Anyway, a month later, I invited him to stay at my place for the weekend. We were getting serious, and I wanted to see if we can take it further.

Friday night, I picked him up at his office. I have this compulsive habit of rubbing my fingers on his chin while I'm driving just because I'm weird like that. I don't even realize I'm doing it sometimes. Jt didn't really mind, so the habit was reinforced. This time I realized something.

"You have stubble on your chin."

"Sort of. I think. Yes. I guess," he answered.

I looked at him briefly, narrowed my eyes, then stared back at the road. "Are you trying to grow a beard?"

Pause. "Yes."

"Why?"

"You said you find it attractive."

"Yes, but only on guys who can actually grow one. Yours is just some weird stubbly thing."

"I know. Beard-growing is not in my genes."

"Obviously. You don't need to do that. I already like you. You don't need to try too hard."

I smiled.

He smiled.

And then it hit me.

I'm in love with this guy.

My brain went into overdrive. He waited for me for almost an hour on our first date, just because he liked me. Notwithstanding our mind-numbingly boring first dinner together, he gave me a second chance. He lets me rub my fingers (which might have touched god knows what) on his chin, just because I want to. He knew he couldn't grow a beard, but he tried to anyway. For me. What more can you ask from someone?

This was it. Silver platter. Boyfriend on a plate.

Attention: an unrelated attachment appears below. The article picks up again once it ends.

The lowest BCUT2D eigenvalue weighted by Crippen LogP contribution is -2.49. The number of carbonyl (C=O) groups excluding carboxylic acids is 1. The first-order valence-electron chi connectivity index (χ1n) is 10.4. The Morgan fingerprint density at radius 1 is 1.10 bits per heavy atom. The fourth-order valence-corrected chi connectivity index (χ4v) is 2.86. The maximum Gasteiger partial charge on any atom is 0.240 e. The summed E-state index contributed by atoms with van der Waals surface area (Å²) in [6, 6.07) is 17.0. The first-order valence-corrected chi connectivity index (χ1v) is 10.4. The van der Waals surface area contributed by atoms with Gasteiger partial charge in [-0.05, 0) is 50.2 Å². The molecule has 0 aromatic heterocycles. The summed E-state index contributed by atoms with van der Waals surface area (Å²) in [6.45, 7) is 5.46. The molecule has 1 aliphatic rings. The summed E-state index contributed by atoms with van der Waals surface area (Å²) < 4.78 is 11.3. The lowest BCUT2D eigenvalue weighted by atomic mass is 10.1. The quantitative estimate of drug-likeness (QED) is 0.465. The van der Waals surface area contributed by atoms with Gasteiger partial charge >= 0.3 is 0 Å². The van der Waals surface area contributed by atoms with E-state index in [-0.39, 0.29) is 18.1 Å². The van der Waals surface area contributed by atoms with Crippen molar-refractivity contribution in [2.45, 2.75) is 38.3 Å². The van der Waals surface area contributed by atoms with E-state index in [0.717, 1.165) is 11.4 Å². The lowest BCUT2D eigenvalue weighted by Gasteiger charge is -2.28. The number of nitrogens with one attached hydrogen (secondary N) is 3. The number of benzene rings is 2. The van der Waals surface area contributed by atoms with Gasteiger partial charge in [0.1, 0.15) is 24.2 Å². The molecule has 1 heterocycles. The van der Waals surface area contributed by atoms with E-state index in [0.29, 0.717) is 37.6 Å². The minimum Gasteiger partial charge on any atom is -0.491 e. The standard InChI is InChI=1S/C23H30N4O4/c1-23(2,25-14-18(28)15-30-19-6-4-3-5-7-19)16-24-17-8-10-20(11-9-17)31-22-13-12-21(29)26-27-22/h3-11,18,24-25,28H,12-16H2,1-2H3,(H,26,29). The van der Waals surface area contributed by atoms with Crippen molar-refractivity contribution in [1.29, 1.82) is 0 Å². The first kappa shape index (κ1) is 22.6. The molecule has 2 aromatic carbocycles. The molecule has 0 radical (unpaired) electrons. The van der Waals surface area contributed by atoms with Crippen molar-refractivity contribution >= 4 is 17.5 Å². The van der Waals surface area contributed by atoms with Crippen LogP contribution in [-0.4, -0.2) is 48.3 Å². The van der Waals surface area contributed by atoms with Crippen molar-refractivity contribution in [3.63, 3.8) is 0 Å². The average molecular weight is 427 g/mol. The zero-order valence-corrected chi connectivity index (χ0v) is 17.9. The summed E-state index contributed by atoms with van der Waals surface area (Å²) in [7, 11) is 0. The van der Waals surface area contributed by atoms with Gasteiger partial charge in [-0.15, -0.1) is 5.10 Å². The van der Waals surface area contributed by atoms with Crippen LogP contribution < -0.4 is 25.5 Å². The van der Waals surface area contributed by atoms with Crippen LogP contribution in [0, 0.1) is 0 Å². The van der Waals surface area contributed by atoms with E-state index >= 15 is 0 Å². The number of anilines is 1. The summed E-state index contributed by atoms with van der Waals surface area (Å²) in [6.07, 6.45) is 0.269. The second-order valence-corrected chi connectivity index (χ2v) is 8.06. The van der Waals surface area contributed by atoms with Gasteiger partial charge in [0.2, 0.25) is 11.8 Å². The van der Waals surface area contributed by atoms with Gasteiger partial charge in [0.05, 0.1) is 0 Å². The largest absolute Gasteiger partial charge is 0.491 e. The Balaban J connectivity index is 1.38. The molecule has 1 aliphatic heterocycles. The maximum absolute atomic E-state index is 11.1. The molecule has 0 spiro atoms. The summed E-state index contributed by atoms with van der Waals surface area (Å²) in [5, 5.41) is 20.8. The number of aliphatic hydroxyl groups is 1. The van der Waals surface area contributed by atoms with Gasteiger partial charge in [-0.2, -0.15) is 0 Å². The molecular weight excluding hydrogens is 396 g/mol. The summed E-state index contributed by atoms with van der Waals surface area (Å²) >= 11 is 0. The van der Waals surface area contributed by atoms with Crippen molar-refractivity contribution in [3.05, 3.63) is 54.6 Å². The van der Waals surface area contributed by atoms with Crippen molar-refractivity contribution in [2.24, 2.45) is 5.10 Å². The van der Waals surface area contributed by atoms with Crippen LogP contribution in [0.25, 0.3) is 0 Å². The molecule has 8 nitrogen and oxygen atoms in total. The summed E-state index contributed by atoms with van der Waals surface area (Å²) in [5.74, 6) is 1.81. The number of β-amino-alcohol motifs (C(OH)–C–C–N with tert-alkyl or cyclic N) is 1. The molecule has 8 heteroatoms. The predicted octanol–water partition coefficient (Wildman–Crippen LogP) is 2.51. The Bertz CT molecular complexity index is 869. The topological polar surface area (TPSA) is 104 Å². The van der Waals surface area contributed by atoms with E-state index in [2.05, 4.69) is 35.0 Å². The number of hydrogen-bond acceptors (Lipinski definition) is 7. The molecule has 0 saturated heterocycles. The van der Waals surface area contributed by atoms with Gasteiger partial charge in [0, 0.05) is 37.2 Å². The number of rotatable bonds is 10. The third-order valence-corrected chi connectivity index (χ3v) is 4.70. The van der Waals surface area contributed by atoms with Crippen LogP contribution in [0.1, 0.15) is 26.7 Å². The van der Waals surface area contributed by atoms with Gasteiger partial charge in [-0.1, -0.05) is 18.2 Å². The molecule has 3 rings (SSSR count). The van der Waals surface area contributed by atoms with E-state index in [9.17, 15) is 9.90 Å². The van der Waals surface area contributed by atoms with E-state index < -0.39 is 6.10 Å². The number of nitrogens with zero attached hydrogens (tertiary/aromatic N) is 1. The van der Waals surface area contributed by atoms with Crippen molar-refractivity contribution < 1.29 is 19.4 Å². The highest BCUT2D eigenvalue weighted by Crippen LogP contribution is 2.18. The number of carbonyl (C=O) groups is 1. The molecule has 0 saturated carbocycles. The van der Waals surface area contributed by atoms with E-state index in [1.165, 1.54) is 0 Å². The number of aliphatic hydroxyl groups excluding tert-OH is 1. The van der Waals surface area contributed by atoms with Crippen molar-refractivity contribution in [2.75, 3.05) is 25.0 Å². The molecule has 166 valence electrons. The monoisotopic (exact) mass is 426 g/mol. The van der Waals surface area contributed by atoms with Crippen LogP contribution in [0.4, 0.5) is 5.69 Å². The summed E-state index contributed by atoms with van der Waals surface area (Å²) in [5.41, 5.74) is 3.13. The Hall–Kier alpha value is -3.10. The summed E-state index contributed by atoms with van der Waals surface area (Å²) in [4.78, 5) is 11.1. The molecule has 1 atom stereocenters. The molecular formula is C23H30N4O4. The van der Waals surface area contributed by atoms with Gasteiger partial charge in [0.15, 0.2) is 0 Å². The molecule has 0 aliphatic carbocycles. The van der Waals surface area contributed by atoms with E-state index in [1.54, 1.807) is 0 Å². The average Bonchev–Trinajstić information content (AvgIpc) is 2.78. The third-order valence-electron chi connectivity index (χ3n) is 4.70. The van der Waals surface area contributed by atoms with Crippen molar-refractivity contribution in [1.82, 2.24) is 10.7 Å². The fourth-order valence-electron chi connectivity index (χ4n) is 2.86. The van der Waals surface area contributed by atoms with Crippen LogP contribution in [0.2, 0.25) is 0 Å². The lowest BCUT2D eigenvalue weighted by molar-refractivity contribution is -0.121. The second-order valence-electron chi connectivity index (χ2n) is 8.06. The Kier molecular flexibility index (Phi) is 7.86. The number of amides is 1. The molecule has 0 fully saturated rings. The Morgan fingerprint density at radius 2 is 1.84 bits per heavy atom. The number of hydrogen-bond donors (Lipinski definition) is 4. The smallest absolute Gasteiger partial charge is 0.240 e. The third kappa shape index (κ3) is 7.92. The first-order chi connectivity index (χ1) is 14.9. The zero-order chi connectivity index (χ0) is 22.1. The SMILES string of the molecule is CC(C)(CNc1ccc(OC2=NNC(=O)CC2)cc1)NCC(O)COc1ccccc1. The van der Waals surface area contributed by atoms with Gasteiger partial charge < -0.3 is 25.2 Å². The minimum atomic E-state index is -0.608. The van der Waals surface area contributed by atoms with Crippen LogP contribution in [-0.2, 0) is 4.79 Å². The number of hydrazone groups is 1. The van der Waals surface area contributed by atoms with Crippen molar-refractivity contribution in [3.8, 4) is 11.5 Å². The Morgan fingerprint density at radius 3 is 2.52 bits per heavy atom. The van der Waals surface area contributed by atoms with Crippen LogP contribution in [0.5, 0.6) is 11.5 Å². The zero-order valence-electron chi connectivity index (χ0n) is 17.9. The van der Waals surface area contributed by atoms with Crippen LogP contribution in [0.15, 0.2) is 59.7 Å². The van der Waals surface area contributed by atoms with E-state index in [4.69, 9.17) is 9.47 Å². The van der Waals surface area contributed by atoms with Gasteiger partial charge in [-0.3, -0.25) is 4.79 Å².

I realized the universe was telling me something.

I told him I love him the Sunday after.

Photo taken here.

Tuesday, August 17, 2010

More Sketches of a Year Lived Next to a Red Light District


I was heading back up to my apartment when I encountered an old Arab guy and his Filipino girlfriend on the elevator. I was reading a book, so I didn't immediately notice that the old man was speaking to me.

"Korean? Japanese?" he asked.

"I'm Filipino."

He started to laugh, then began pawing my shoulders with his wrinkled hands. He was speaking in this weird language I couldn't understand. I backed away, while the Filipina took his hands and held it against his chest.

"I'm so sorry. He's drunk." The old guy smiled foolishly.

I gave her a half-smile. "No, it's fine. Don't apologize."

His hands wriggled out of hers and touched my shoulder. I backed off. She held him, and apologized again. I just shook my head, and hoped we'd get on my floor soon. She was smiling awkwardly, and I couldn't help but smile awkwardly back. My irritation melted. It turned into something I couldn't put my finger on until I looked at her. I realized then that I pitied them.

And I thought that it was the saddest thing, to be pitied.

***

One woman in particular broke my heart. She’s this dark-skinned girl who looks like she has Aeta blood, and who’s more than a little loopy in the head. When you pass through my red-light district, it’s almost impossible not to see her. She usually appears like she’s shouting at someone. Her hand gestures are huge, accompanied by facial expressions that would be comical if they weren’t so pitiful. She looked more like a caricature than an actual woman.

2am. I was in line at the 7-11 to purchase a lightbulb since the one in my bathroom conked out and I had to take a shower in complete darkness. Two foreigners were in front of me, while this crazy woman, was dancing, uhm, energetically near the entrance.

One of the guys said, "My friend thinks you're sexy. You should go do your sexy dance for him."

"Buy me a Coke!" she answered.

"Sure, if you do your sexy dance."

The girl shook her breasts and started chanting.